Bi-erasure is a serious problem, everywhere
By Cazzy Lewchuk, Opinions Editor
A recent meme has turned the Babadook, a ghost-like metaphor for depression from the movie of the same title, into a flamboyant gay pride icon. Instead of haunting settlements, he’s now at peace with his identity and preparing the world to be Baba-shook!
One aspect of the meme suggests that the “B” in “LGBT” stands for Babadook. While the image of a spectre in rainbows is hilarious, it feels a little like yet another example of erasing the bisexuals in the LGBTQ+ community. Bisexual erasure is the systematic practice of removing bisexuals from inclusion, including ignoring their presence or even denying their existence.
Bisexuals frequently find themselves ostracized by both the LGBTQ+ and straight community. They are minorities and face the same prejudice gays/lesbians do, but still have differences that alienate from the LGBTQ+. A bisexual woman with her male partner will stick out amongst a group of lesbians with their female partners, and it can lead to resentment and internalized prejudice. When bisexual people are in an opposite-gender relationship, their LGBTQ+ identity is seen as hidden.
Despite bisexuals obviously existing in society, there’s a disturbing trend to discredit their existence entirely. Many feel they are just confused about their identity and are really just deviating from their true homosexual or heterosexual preference. I will never understand why so many continue to question the existence and truth of bisexual people’s preferences. Do you really think every single bisexual person is faking it? Is it really that impossible to believe that someone can like two different things?
Media representation greatly contributes to bi-erasure. So many TV shows feature characters that have dated members of both sexes, but are later clarified to actually be gay or straight. A female character may have dated a woman at some point, but goes on to be with men and her bisexuality is never referenced again. Sometimes lines even indicate the character was just “confused,” or otherwise not bisexual.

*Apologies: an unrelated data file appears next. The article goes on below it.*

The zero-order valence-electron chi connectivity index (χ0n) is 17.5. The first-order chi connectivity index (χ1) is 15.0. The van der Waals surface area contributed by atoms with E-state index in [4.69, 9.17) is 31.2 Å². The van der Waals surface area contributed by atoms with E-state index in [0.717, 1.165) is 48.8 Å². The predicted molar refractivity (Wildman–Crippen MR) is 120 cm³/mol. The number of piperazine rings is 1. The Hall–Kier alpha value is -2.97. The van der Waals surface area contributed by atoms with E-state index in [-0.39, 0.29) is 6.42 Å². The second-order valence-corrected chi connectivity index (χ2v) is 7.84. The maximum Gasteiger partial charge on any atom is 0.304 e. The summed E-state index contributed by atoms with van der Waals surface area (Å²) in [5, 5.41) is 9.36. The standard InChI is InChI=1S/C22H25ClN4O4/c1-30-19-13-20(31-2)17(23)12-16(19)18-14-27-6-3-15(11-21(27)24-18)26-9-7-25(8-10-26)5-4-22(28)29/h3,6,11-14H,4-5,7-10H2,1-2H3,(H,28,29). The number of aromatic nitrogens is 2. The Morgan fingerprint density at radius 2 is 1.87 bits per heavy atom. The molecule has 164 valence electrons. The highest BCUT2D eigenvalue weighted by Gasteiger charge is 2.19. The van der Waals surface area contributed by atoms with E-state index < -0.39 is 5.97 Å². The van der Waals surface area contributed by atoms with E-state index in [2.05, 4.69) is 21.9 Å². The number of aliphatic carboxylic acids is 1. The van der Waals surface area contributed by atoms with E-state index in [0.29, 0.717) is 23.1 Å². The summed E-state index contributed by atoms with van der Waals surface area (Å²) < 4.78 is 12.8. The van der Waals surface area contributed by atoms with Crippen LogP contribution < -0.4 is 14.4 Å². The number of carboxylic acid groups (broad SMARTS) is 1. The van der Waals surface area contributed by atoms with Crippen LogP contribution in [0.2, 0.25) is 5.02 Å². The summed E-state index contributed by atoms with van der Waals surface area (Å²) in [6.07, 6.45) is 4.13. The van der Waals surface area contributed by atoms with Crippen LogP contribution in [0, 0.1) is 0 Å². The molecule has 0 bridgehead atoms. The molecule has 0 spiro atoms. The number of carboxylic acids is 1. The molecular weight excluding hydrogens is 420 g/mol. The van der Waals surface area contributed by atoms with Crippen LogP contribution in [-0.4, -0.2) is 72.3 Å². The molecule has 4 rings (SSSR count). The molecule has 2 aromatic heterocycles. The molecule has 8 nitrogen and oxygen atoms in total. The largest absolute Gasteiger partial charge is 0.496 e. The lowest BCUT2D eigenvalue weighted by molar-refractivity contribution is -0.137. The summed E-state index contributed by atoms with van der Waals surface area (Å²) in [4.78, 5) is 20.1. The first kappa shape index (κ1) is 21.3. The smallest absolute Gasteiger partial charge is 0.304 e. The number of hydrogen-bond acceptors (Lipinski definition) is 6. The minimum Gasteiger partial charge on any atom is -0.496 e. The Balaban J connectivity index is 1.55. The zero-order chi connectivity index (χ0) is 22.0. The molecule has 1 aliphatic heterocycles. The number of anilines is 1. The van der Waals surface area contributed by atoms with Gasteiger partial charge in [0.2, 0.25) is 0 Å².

A woman who has only been involved with men in her life but identifies as bisexual is still a bisexual. A man who has only dated other men in his life but still identifies as bi is not gay, he’s bi. An opposite-sex relationship does not make someone any less a member of the community.
As we become more open and diverse with gender and sexual identity, bisexuality continues to be an afterthought, or removed entirely from the spectrum. An inclusive LGBTQ+ community should be open to the sexualities of all who do not experience heterosexuality, no matter how they identify.
Stop questioning and denying the sexuality of bisexuals. Stop pretending you know more about their own identities and preferences than they do. It would be unacceptable to suggest to a gay person that they’re just confused about who they prefer. Why are bisexuals faced with such treatment, particularly among their own queer communities?